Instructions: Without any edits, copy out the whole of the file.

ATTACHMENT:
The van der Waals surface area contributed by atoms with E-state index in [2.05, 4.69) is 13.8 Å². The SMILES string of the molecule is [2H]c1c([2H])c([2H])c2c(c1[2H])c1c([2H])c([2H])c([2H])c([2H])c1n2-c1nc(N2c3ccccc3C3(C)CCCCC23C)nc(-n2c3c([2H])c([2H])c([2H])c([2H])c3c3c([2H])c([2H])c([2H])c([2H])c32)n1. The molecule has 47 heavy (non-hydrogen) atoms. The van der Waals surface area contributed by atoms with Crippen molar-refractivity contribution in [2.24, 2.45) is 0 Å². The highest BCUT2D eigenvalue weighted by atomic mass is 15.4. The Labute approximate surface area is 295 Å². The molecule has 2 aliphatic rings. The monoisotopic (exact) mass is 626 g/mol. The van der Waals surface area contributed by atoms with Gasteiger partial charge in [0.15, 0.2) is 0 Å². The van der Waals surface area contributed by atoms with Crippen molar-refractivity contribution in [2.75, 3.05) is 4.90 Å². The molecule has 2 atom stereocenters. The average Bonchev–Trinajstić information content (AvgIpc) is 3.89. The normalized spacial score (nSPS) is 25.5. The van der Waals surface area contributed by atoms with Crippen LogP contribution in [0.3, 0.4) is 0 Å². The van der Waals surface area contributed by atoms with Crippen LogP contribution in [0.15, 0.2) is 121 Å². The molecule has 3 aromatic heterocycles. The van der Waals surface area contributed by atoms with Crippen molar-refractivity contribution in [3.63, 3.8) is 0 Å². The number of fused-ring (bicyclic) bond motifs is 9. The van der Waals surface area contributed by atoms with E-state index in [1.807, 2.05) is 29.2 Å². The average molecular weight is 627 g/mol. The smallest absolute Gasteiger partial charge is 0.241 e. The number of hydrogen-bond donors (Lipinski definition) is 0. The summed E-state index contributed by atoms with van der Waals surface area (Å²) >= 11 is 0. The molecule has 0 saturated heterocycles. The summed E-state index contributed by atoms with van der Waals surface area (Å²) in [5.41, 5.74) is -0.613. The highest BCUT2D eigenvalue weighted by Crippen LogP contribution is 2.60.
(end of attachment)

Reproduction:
The van der Waals surface area contributed by atoms with E-state index in [2.05, 4.69) is 13.8 Å². The SMILES string of the molecule is [2H]c1c([2H])c([2H])c2c(c1[2H])c1c([2H])c([2H])c([2H])c([2H])c1n2-c1nc(N2c3ccccc3C3(C)CCCCC23C)nc(-n2c3c([2H])c([2H])c([2H])c([2H])c3c3c([2H])c([2H])c([2H])c([2H])c32)n1. The molecule has 47 heavy (non-hydrogen) atoms. The van der Waals surface area contributed by atoms with Crippen molar-refractivity contribution in [2.24, 2.45) is 0 Å². The highest BCUT2D eigenvalue weighted by atomic mass is 15.4. The Labute approximate surface area is 295 Å². The molecule has 2 aliphatic rings. The monoisotopic (exact) mass is 626 g/mol. The van der Waals surface area contributed by atoms with Gasteiger partial charge in [0.15, 0.2) is 0 Å². The van der Waals surface area contributed by atoms with Crippen molar-refractivity contribution in [2.75, 3.05) is 4.90 Å². The molecule has 2 atom stereocenters. The average Bonchev–Trinajstić information content (AvgIpc) is 3.89. The normalized spacial score (nSPS) is 25.5. The van der Waals surface area contributed by atoms with Crippen LogP contribution in [0.3, 0.4) is 0 Å². The van der Waals surface area contributed by atoms with Crippen LogP contribution in [0.15, 0.2) is 121 Å². The molecule has 3 aromatic heterocycles. The van der Waals surface area contributed by atoms with Crippen molar-refractivity contribution in [3.63, 3.8) is 0 Å². The number of fused-ring (bicyclic) bond motifs is 9. The van der Waals surface area contributed by atoms with E-state index in [1.807, 2.05) is 29.2 Å². The average molecular weight is 627 g/mol. The smallest absolute Gasteiger partial charge is 0.241 e. The number of hydrogen-bond donors (Lipinski definition) is 0. The summed E-state index contributed by atoms with van der Waals surface area (Å²) >= 11 is 0. The molecule has 0 saturated heterocycles. The summed E-state index contributed by atoms with van der Waals surface area (Å²) in [5.41, 5.74) is -0.613. The highest BCUT2D eigenvalue weighted by Crippen LogP contribution is 2.60.